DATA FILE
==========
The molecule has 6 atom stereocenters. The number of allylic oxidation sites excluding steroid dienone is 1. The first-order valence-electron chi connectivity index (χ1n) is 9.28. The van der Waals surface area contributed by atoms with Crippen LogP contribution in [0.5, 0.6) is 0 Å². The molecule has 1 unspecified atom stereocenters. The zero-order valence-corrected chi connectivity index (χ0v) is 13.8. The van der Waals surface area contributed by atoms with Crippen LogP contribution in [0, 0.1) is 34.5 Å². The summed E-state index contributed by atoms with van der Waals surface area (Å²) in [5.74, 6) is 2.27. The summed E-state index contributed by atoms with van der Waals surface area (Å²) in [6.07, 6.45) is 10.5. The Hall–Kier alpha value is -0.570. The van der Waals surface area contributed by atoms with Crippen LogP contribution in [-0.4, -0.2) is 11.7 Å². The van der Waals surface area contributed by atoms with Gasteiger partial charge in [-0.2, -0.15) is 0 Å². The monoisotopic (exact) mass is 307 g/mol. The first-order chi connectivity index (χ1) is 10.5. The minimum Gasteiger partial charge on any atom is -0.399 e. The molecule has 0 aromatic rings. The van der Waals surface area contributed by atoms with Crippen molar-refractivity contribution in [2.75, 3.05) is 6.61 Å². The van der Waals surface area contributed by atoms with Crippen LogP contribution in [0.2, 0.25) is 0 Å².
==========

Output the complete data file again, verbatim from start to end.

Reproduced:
The molecule has 6 atom stereocenters. The number of allylic oxidation sites excluding steroid dienone is 1. The first-order valence-electron chi connectivity index (χ1n) is 9.28. The van der Waals surface area contributed by atoms with Crippen LogP contribution in [0.5, 0.6) is 0 Å². The molecule has 1 unspecified atom stereocenters. The zero-order valence-corrected chi connectivity index (χ0v) is 13.8. The van der Waals surface area contributed by atoms with Crippen LogP contribution in [0, 0.1) is 34.5 Å². The summed E-state index contributed by atoms with van der Waals surface area (Å²) in [5.74, 6) is 2.27. The summed E-state index contributed by atoms with van der Waals surface area (Å²) in [6.07, 6.45) is 10.5. The Hall–Kier alpha value is -0.570. The van der Waals surface area contributed by atoms with Crippen LogP contribution in [-0.4, -0.2) is 11.7 Å². The van der Waals surface area contributed by atoms with Gasteiger partial charge in [-0.2, -0.15) is 0 Å². The monoisotopic (exact) mass is 307 g/mol. The first-order chi connectivity index (χ1) is 10.5. The minimum Gasteiger partial charge on any atom is -0.399 e. The molecule has 0 aromatic rings. The van der Waals surface area contributed by atoms with Crippen molar-refractivity contribution in [2.75, 3.05) is 6.61 Å². The van der Waals surface area contributed by atoms with Crippen LogP contribution in [0.2, 0.25) is 0 Å².